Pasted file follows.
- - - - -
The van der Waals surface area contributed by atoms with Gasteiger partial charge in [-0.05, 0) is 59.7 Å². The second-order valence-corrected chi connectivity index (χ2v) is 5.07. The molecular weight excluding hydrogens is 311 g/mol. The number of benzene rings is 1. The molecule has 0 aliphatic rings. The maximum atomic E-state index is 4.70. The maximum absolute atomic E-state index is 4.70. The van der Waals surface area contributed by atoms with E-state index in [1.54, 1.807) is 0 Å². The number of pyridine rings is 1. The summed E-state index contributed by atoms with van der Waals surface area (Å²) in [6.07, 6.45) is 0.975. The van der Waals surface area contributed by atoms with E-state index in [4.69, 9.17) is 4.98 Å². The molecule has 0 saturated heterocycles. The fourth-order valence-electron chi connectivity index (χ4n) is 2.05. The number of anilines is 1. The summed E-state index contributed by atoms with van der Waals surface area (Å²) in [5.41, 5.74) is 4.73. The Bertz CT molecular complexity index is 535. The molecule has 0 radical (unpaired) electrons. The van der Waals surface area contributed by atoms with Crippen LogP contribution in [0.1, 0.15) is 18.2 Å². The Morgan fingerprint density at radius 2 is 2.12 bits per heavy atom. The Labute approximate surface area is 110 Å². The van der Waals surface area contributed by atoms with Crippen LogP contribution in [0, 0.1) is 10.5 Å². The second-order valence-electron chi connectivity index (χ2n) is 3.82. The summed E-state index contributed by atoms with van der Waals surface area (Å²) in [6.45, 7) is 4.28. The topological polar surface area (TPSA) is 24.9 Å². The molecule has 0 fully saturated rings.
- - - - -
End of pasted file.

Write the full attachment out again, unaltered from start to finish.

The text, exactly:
The van der Waals surface area contributed by atoms with Gasteiger partial charge in [-0.05, 0) is 59.7 Å². The second-order valence-corrected chi connectivity index (χ2v) is 5.07. The molecular weight excluding hydrogens is 311 g/mol. The number of benzene rings is 1. The molecule has 0 aliphatic rings. The maximum atomic E-state index is 4.70. The maximum absolute atomic E-state index is 4.70. The van der Waals surface area contributed by atoms with E-state index in [1.54, 1.807) is 0 Å². The number of pyridine rings is 1. The summed E-state index contributed by atoms with van der Waals surface area (Å²) in [6.07, 6.45) is 0.975. The van der Waals surface area contributed by atoms with E-state index in [4.69, 9.17) is 4.98 Å². The molecule has 0 saturated heterocycles. The fourth-order valence-electron chi connectivity index (χ4n) is 2.05. The number of anilines is 1. The summed E-state index contributed by atoms with van der Waals surface area (Å²) in [5.41, 5.74) is 4.73. The Bertz CT molecular complexity index is 535. The molecule has 0 radical (unpaired) electrons. The van der Waals surface area contributed by atoms with Crippen LogP contribution in [0.1, 0.15) is 18.2 Å². The Morgan fingerprint density at radius 2 is 2.12 bits per heavy atom. The Labute approximate surface area is 110 Å². The van der Waals surface area contributed by atoms with Crippen LogP contribution in [0, 0.1) is 10.5 Å². The second-order valence-electron chi connectivity index (χ2n) is 3.82. The summed E-state index contributed by atoms with van der Waals surface area (Å²) in [6.45, 7) is 4.28. The topological polar surface area (TPSA) is 24.9 Å². The molecule has 0 fully saturated rings.